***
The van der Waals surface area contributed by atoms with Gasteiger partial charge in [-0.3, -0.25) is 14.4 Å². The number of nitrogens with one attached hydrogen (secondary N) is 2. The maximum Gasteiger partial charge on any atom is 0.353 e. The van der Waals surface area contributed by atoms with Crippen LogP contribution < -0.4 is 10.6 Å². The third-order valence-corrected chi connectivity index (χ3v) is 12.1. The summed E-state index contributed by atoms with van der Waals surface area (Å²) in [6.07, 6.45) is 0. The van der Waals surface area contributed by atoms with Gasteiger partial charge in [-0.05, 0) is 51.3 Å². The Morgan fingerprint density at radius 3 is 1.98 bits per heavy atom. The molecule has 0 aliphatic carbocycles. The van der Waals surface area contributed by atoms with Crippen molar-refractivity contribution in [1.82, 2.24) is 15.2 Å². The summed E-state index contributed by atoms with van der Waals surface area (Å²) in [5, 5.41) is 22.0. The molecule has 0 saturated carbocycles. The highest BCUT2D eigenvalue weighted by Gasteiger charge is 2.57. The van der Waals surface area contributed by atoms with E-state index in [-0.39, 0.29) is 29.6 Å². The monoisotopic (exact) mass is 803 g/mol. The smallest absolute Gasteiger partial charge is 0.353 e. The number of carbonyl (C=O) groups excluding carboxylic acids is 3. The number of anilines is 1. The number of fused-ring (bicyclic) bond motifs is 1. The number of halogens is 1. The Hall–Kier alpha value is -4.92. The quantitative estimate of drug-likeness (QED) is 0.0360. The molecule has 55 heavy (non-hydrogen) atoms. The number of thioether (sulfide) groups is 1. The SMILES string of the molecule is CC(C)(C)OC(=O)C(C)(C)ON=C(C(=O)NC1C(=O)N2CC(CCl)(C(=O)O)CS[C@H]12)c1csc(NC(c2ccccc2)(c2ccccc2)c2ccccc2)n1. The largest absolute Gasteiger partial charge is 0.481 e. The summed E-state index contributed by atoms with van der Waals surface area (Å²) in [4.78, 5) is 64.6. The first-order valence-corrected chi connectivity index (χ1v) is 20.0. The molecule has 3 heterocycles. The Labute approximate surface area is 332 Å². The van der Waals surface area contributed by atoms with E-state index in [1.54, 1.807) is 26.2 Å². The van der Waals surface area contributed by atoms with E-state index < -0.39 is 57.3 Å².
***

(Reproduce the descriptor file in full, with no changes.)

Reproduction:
The van der Waals surface area contributed by atoms with Gasteiger partial charge in [-0.3, -0.25) is 14.4 Å². The number of nitrogens with one attached hydrogen (secondary N) is 2. The maximum Gasteiger partial charge on any atom is 0.353 e. The van der Waals surface area contributed by atoms with Crippen LogP contribution < -0.4 is 10.6 Å². The third-order valence-corrected chi connectivity index (χ3v) is 12.1. The summed E-state index contributed by atoms with van der Waals surface area (Å²) in [6.07, 6.45) is 0. The van der Waals surface area contributed by atoms with Gasteiger partial charge in [-0.05, 0) is 51.3 Å². The Morgan fingerprint density at radius 3 is 1.98 bits per heavy atom. The molecule has 0 aliphatic carbocycles. The van der Waals surface area contributed by atoms with Crippen molar-refractivity contribution in [1.82, 2.24) is 15.2 Å². The summed E-state index contributed by atoms with van der Waals surface area (Å²) in [5, 5.41) is 22.0. The molecule has 0 saturated carbocycles. The highest BCUT2D eigenvalue weighted by Gasteiger charge is 2.57. The van der Waals surface area contributed by atoms with E-state index in [-0.39, 0.29) is 29.6 Å². The monoisotopic (exact) mass is 803 g/mol. The smallest absolute Gasteiger partial charge is 0.353 e. The number of carbonyl (C=O) groups excluding carboxylic acids is 3. The number of anilines is 1. The number of fused-ring (bicyclic) bond motifs is 1. The number of halogens is 1. The Hall–Kier alpha value is -4.92. The quantitative estimate of drug-likeness (QED) is 0.0360. The molecule has 55 heavy (non-hydrogen) atoms. The number of thioether (sulfide) groups is 1. The SMILES string of the molecule is CC(C)(C)OC(=O)C(C)(C)ON=C(C(=O)NC1C(=O)N2CC(CCl)(C(=O)O)CS[C@H]12)c1csc(NC(c2ccccc2)(c2ccccc2)c2ccccc2)n1. The largest absolute Gasteiger partial charge is 0.481 e. The summed E-state index contributed by atoms with van der Waals surface area (Å²) in [4.78, 5) is 64.6. The first-order valence-corrected chi connectivity index (χ1v) is 20.0. The molecule has 3 heterocycles. The Labute approximate surface area is 332 Å². The van der Waals surface area contributed by atoms with E-state index in [1.54, 1.807) is 26.2 Å². The van der Waals surface area contributed by atoms with E-state index < -0.39 is 57.3 Å².